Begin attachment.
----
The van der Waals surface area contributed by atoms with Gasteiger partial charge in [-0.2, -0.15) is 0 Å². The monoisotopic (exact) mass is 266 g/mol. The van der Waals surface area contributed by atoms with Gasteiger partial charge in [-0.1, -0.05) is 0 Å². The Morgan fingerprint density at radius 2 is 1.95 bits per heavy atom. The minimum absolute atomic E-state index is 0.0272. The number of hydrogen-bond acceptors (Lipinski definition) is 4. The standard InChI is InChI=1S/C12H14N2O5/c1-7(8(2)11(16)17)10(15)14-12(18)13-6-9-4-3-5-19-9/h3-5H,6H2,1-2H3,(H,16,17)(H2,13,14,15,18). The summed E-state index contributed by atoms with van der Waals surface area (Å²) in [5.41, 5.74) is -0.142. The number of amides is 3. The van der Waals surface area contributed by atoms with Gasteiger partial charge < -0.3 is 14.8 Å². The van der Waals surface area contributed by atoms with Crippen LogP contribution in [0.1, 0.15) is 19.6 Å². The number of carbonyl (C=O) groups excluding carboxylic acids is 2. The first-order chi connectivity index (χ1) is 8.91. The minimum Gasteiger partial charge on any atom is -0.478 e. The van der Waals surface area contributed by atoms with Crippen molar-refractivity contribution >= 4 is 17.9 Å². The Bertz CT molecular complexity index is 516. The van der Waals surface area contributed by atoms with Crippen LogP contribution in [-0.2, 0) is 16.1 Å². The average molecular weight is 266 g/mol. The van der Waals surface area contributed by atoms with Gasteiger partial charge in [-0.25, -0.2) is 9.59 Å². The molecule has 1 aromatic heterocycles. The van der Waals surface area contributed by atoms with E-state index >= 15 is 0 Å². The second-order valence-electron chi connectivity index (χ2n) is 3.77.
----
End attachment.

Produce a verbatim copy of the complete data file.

The van der Waals surface area contributed by atoms with Gasteiger partial charge in [-0.2, -0.15) is 0 Å². The monoisotopic (exact) mass is 266 g/mol. The van der Waals surface area contributed by atoms with Gasteiger partial charge in [-0.1, -0.05) is 0 Å². The Morgan fingerprint density at radius 2 is 1.95 bits per heavy atom. The minimum absolute atomic E-state index is 0.0272. The number of hydrogen-bond acceptors (Lipinski definition) is 4. The standard InChI is InChI=1S/C12H14N2O5/c1-7(8(2)11(16)17)10(15)14-12(18)13-6-9-4-3-5-19-9/h3-5H,6H2,1-2H3,(H,16,17)(H2,13,14,15,18). The summed E-state index contributed by atoms with van der Waals surface area (Å²) in [5.41, 5.74) is -0.142. The number of amides is 3. The van der Waals surface area contributed by atoms with Gasteiger partial charge < -0.3 is 14.8 Å². The van der Waals surface area contributed by atoms with Crippen LogP contribution in [0.1, 0.15) is 19.6 Å². The number of carbonyl (C=O) groups excluding carboxylic acids is 2. The first-order chi connectivity index (χ1) is 8.91. The minimum Gasteiger partial charge on any atom is -0.478 e. The van der Waals surface area contributed by atoms with Crippen molar-refractivity contribution >= 4 is 17.9 Å². The Bertz CT molecular complexity index is 516. The van der Waals surface area contributed by atoms with Crippen LogP contribution in [-0.2, 0) is 16.1 Å². The average molecular weight is 266 g/mol. The van der Waals surface area contributed by atoms with Gasteiger partial charge in [-0.25, -0.2) is 9.59 Å². The molecule has 1 aromatic heterocycles. The van der Waals surface area contributed by atoms with E-state index >= 15 is 0 Å². The second-order valence-electron chi connectivity index (χ2n) is 3.77.